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Cablegate: Turkey Sets Privatization Model For

This record is a partial extract of the original cable. The full text of the original cable is not available.

131136Z Apr 05

UNCLAS SECTION 01 OF 03 ANKARA 002114

SIPDIS

USDOC FOR 4212/ITA/MAC/CPD/DDEFALCO
USDOE FOR CHARLES WASHINGTON
TREASURY FOR C PLANTER AND M MILLS
EB/CBA FOR FRANK MERMOUD

SENSITIVE

E.O. 12958: N/A
TAGS: ENRG EINV BEXP TU
SUBJECT: TURKEY SETS PRIVATIZATION MODEL FOR
ELECTRICITY DISTRIBUTION

Ref: Ankara 492

Sensitive But Unclassified. Please handle accordingly.

1. (SBU) Summary: Aiming to expedite delayed
privatization of Turkey's electricity distribution
network (in which at least one U.S. company has
expressed strong interest), the GOT has decided to move
forward based on a "transfer-of-operating-rights" (TOR)
sale of shares model, rather than through a direct sale
of the underlying physical assets. The motivation is
to avoid legal challenges on constitutional "national
interest" grounds in order to implement privatization
in the shortest time possible. The Energy Market
Regulatory Authority (EMRA) is however concerned that
some last-minute provisions added to the Electricity
Market law may undermine its independence and hamper
market liberalization. End Summary.

The Privatization Model
-----------------------

2. (U) Ending long discussions regarding the model of
privatization for the electricity distribution network,
the GOT decided on March 25 to pursue a "Transfer-of-
Operating Rights" (TOR)-backed share sale model. The
Privatization Administration has long argued for the
TOR model, as opposed to a direct asset sale approach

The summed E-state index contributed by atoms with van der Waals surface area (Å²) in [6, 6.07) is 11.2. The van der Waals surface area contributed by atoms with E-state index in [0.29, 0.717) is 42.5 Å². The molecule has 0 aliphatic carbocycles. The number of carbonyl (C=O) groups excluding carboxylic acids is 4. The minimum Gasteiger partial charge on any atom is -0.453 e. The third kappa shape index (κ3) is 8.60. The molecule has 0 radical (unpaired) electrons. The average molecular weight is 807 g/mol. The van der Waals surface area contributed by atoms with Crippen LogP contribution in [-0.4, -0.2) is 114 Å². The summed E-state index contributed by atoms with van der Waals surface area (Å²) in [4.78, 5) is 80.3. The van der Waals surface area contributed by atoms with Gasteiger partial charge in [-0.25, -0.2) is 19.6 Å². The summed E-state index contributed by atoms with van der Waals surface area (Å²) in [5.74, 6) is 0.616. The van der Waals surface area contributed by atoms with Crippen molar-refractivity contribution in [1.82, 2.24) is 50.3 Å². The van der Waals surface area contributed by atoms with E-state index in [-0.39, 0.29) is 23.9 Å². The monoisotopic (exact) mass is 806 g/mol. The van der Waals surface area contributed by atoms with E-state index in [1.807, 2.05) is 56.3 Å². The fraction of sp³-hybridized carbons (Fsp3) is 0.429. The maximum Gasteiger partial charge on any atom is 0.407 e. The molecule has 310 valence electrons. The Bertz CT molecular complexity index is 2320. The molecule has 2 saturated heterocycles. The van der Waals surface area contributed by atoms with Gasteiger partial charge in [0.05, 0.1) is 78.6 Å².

in order to minimize potential legal challenges and
expedite the privatization process (Reftel). The GOT
has identified 20 distribution regions and has
established associated companies with electricity
distribution licenses and operating rights. Potential
buyers will bid for the shares of these companies and
take over operating rights for distribution regions for
30- 49 years. The investors will also take over any
assets (i.e. land, building, vehicles, etc.) owned by
the companies, but the government will retain
distribution infrastructure ownership.

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3. (SBU) In a telephone conversation with Econoff on
March 31, Ministry of Energy and Natural Resources
(MENR) Energy Affairs DG Budak Dilli confirmed the
GOT's decision to rule out the asset sale model and
move forward with the TOR-backed share sale model.
Dilli acknowledged the delay in the March 31, 2005
deadline set by the Energy Strategy Paper for
announcement of the tender, but said this was a
reasonable delay, given the size and importance of the
operation. Finance Minister Kemal Unakitan announced
on March 31 that the GOT had sent an amendment to the
Electricity Market Law to the Prime Ministry, aiming to
facilitate privatization.

Privatize at the Cost of Liberalization?
----------------------------------------

4. (SBU) Despite the GOT decision, EMRA Electricity
Regulation Department Head Murat Erenel raised concerns
to Econoff and Econ Specialist on April 7 about
developments in the electricity distribution
privatizations. Erenel said EMRA generally supported
recent amendments proposed by the GOT to the
Electricity Market Law, which aimed to expedite
privatization. The amendments would provide for a set
transitional price mechanism for distributors in the
five years following privatization. However, Erenel